Growing up, every child heard a grown-up’s warning not to run with scissors or to stop playing with sharp objects before you poked someone’s eye out. As an adult, prepare to hear similar advice without the clichés, especially when working in the kitchen.
First Kitchen Safety Rule
Hand washing and scrubbing is not just an important rule for surgeons. The number one rule for people cooking in their kitchens at home that personal chefs and restaurant chefs do is to wash your hands. Your hands can spread bacteria, so to prevent the germs from ending up in your food, here’s some tips to remember:
-Wash your hands before starting any prep work with food.
-Scrub your hands and fingernails after using the restroom. Using hot, soapy water, vigorously wash your hands. A rule of thumb for how long to wash is to sing the “Happy Birthday” song twice in your head. Do not dry your hands on a used towel. Use a clean hand towel or paper towels to dry.
-Wash your hands between handling raw food and ready to eat food. Be sure to wash your hands before handling raw or cooked meat and then again before working on vegetables and fruit.
-It is easy to forget hand washing after absentmindedly scratching your head or body, sneezing, or using a tissue. Yet, that is one of the main routes bacteria travels to spread disease.
-If you answer your phone or the door, do not forget to wash your hands again.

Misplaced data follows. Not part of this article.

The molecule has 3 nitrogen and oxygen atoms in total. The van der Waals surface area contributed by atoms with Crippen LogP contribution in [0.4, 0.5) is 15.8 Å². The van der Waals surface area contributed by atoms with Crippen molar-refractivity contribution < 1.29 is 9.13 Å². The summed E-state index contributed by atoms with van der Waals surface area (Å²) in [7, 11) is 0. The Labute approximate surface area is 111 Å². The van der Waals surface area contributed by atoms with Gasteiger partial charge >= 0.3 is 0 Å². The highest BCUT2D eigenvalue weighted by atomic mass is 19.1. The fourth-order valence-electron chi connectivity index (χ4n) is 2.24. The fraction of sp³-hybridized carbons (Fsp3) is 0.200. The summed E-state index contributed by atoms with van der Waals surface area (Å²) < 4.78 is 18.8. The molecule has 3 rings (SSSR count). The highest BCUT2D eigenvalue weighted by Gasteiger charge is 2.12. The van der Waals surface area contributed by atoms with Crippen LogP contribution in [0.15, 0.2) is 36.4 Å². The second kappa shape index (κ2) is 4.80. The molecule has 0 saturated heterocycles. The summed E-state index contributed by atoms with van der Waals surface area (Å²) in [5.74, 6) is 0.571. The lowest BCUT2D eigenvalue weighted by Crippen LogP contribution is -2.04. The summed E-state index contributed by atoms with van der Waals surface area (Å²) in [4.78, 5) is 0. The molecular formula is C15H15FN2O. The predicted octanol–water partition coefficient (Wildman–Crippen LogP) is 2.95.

That may seem like a lot to remember, but it is well worth the trouble to avoid getting sick or passing the flu or a cold on to your family.
Second Sacred Kitchen Rule
Keep your cutting knives sharp and never put knives or sharp objects in a sink full of soapy water. Many home cooks do not realize that even dull knives cause injuries. Both sharp and dull knives can slip when cutting wobbly vegetables or fruit and can take an unexpected turn. A dull knife can actually end up doing more damage since it requires you to use more pressure to cut, increasing the chance a slip-could happen, with greater force behind it.
Most personal chefs will not allow a cutting knife anywhere near a sink filled with soapy water. You should be aware of OSHA safety rules regarding handling sharp objects in restaurants as well. Some of these include developing a daily maintenance schedule for sharpening your knives.
Third Kitchen Rule Never to Violate
When conducting personal cooking classes in New Jersey, Foodini’s Chef John makes a point to talk about cross-contamination. He forbids using the same cutting board to cut raw meat and then trim vegetables. Salmonella and other illnesses are deadly, and they spread through cross-contamination.
When bacteria on a kitchen tool transfers to food via direct contact, this is called cross-contamination. Experts advise disinfecting prep surfaces whenever you finish preparing one ingredient and before starting on the next. Try using specific cutting boards for specific foods, and washing all machinery/tools after use.
Although many additional kitchen rules exist, these are some essential ones to keep in mind when cooking and eating clean to keep everyone healthy. Wash your hands, keep knives sharp, and avoid contaminating your food.